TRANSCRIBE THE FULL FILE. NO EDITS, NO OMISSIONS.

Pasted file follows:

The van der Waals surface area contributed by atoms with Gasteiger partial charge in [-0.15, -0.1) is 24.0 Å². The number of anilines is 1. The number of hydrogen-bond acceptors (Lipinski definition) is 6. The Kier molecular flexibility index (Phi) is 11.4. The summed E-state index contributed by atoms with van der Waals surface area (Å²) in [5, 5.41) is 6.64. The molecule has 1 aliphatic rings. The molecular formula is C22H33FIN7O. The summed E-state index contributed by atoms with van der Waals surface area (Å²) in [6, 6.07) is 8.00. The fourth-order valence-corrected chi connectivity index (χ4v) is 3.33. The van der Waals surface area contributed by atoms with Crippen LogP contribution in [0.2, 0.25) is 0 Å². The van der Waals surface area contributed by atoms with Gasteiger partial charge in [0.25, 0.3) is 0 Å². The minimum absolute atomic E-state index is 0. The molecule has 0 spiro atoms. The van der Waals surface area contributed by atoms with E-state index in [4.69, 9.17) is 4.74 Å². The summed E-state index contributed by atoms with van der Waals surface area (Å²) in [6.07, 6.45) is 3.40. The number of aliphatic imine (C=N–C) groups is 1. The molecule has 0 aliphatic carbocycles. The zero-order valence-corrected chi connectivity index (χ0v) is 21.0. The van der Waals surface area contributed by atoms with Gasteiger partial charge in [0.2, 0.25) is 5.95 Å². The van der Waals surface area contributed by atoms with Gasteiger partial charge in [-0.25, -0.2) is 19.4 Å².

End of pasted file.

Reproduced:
The van der Waals surface area contributed by atoms with Gasteiger partial charge in [-0.15, -0.1) is 24.0 Å². The number of anilines is 1. The number of hydrogen-bond acceptors (Lipinski definition) is 6. The Kier molecular flexibility index (Phi) is 11.4. The summed E-state index contributed by atoms with van der Waals surface area (Å²) in [5, 5.41) is 6.64. The molecule has 1 aliphatic rings. The molecular formula is C22H33FIN7O. The summed E-state index contributed by atoms with van der Waals surface area (Å²) in [6, 6.07) is 8.00. The fourth-order valence-corrected chi connectivity index (χ4v) is 3.33. The van der Waals surface area contributed by atoms with Crippen LogP contribution in [0.2, 0.25) is 0 Å². The van der Waals surface area contributed by atoms with Gasteiger partial charge in [0.25, 0.3) is 0 Å². The minimum absolute atomic E-state index is 0. The molecule has 0 spiro atoms. The van der Waals surface area contributed by atoms with E-state index in [4.69, 9.17) is 4.74 Å². The summed E-state index contributed by atoms with van der Waals surface area (Å²) in [6.07, 6.45) is 3.40. The number of aliphatic imine (C=N–C) groups is 1. The molecule has 0 aliphatic carbocycles. The zero-order valence-corrected chi connectivity index (χ0v) is 21.0. The van der Waals surface area contributed by atoms with Gasteiger partial charge in [0.2, 0.25) is 5.95 Å². The van der Waals surface area contributed by atoms with Gasteiger partial charge in [-0.25, -0.2) is 19.4 Å².